Back in "BEES"ness!!!

Woodman and Ian with one of the swarms
Saturday was a very eventful day for us.  We got up early, dressed and headed out the door on our way to Grantsville.  Let me tell you, that is the LONGEST drive.  Out past the Oquirrh Mountains and through Toole all to get to a little building stuffed full of bees and surrounded by fanatics awaiting their buzzing hoards.  We bought two Queens and two full swarms of bees.  The type of bees that we bought are called Italians, they are more gentle than other varieties and can easily be handled without stinging.  The guy next to us pulled up in a van and loaded eighteen swarms.  Each swarm is about 2,000 bees, give or take a few.  They come in boxes, each box has a Queen attached in a little tiny box of her own.  The large box has a can of sugar water to feed the bees until they reach their destination.  We also spritzed ours down with extra sugar water before, during, and after the drive home.  The boxes each have a number of hitchhiker bees clinging to the outside.  They hitch a ride from Northern California in hopes of being coordinated into the hive.  Most are vacuumed off, but ours we left on, they had made such an effort, why not give them a chance to go all the way?

A swarm, with hitchhikers on the outside of the box

Ian, so interested in the bees
To put the bees in the prepared hive takes a little skill.  The Queen's box must be removed, the cork replaced with a marshmallow so that she can eat her way out but not too quickly.  The Queen's box is then tacked into place on the racks in the hive, this will be removed in a week.  The large box of bees is then tapped to shake all the bees to the bottom of the box and then they are dumped over the hive.  Eventually, they all find their way into the hive, the box that was left by the hive, still covered in bees, is then removed, and the bees start their house keeping.  I had an unfortunate accident when, Ian, my three-year old, decided to lift the tab holding the Queen's box in place and drop her into the swarm.  Guess who's hand fit down into the box (I'll give you a hint, it wasn't Woodman's).  I had to reach my brave glove covered hand into the swarm, find the Queen and assemble the box, with gloves only.  No mask, no smoker, we were loosing the bees and it had to be done right away!  I was fine until the bees started flying up my nose!  A hysterical screaming freak-out followed (no there is no youtube video...rats!!!) as I flew across the back of the farm shaking my hair, ripping off clothes and getting the crap stung out of me.  I got stung on the face and neck a bunch of times.  My neck is quite sore, but I am sure I will recover!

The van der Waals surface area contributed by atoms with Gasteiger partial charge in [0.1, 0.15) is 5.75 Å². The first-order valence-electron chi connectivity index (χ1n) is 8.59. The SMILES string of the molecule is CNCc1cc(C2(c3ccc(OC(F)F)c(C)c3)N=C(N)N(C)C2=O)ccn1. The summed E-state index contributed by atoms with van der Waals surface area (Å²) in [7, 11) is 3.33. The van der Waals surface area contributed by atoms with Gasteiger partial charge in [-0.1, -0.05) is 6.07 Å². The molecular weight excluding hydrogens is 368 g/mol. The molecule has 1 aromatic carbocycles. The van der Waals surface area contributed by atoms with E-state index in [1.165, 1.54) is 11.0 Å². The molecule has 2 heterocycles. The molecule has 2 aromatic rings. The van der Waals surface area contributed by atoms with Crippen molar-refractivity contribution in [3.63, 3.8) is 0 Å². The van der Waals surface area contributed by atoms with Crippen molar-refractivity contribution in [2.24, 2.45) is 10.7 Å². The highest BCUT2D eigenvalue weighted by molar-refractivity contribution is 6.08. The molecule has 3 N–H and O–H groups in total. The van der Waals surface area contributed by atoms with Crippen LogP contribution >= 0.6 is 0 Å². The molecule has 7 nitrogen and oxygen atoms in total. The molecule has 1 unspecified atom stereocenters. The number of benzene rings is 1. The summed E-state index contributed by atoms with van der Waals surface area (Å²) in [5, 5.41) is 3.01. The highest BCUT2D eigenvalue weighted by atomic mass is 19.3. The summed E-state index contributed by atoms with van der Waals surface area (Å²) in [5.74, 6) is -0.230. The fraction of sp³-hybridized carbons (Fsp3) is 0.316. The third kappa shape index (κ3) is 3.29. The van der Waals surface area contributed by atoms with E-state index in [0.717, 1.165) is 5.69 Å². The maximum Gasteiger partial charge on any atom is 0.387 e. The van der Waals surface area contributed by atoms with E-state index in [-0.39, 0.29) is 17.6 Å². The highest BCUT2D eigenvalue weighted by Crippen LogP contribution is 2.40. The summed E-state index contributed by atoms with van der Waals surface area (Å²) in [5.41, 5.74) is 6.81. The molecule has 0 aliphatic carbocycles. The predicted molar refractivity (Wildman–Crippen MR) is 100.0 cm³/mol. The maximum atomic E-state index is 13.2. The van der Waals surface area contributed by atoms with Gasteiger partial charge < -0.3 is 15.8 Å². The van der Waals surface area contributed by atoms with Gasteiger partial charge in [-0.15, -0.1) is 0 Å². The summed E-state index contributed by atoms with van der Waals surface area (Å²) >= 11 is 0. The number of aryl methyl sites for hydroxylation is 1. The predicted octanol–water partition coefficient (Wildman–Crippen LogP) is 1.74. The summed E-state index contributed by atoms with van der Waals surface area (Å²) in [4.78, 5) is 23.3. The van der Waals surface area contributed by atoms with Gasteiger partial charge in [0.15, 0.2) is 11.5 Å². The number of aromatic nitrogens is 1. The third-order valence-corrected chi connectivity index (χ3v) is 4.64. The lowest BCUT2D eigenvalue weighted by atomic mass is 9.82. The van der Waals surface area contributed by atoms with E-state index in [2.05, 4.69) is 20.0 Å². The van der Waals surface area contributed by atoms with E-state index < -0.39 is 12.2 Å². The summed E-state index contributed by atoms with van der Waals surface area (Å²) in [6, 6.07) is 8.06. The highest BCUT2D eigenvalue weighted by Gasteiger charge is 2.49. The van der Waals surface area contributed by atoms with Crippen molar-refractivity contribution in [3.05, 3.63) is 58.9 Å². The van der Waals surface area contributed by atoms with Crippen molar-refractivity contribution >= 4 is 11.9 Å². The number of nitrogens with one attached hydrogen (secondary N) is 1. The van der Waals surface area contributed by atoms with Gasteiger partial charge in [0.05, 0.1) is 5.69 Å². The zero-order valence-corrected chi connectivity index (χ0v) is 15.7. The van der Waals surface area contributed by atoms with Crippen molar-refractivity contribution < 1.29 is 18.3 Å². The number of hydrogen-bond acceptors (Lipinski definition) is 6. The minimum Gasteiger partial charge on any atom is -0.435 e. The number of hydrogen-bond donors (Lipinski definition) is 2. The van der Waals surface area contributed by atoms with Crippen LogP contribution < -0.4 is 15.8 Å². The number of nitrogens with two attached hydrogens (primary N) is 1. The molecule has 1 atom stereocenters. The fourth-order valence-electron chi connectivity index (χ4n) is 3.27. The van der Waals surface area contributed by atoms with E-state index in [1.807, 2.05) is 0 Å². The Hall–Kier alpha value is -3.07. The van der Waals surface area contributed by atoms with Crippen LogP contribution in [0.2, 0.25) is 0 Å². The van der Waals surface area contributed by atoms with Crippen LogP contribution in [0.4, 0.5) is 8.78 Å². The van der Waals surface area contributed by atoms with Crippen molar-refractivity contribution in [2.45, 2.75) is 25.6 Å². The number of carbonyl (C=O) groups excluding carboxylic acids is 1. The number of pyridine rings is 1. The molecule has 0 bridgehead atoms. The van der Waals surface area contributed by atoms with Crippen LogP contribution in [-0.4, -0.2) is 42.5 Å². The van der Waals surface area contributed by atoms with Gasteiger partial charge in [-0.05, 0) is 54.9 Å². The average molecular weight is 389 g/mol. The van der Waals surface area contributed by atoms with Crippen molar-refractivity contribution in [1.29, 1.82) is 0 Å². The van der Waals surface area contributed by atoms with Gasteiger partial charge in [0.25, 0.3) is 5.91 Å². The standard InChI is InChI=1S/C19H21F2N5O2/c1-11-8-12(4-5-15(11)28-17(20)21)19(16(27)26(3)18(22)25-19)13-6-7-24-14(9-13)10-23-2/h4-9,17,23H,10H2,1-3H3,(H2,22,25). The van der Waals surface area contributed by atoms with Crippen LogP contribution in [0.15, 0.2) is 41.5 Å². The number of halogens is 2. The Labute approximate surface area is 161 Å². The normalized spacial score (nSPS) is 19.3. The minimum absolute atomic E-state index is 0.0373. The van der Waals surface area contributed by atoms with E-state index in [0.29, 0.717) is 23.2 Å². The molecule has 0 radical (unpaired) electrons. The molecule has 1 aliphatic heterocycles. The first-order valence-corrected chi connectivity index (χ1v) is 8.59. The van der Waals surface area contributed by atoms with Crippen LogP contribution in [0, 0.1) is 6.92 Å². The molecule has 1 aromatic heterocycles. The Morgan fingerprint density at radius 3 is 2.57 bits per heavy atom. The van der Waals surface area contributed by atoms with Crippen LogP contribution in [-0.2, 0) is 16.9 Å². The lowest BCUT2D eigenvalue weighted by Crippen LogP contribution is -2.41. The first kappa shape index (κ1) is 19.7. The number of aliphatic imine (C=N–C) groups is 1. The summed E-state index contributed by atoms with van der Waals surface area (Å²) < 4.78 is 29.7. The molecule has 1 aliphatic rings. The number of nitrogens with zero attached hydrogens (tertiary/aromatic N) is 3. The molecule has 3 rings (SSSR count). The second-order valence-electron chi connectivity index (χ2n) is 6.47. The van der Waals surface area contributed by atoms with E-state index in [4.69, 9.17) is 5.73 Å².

The Queen's box, getting ready to go into the hive
We were very unfortunate this last year with the bees, during a super cold freeze (5-degrees below zero) we lost out hive.  The poor bees froze right in the midst of their busy little lives.  Larvae emerging were frozen before they completely hatched, so there were a lot of dead bees frozen into the comb structures.  We were told to just leave everything, but freeze it so the mice wouldn't find it.  These combs are already built up, which will be an advantage to our new swarms.  They have already removed a large portion of the dead bees and are cleaning house!  We are hoping to be much more successful this year.  The bees are off to a great start, there is an old apricot tree in bloom right outside the hives, which gives the bees some easy nectar.  Cross your fingers that we will have the most amazing honey this year, packed with local pollen!!!

Bees finding their way into the hive

Both boxes on getting settled, after all the drama!!!


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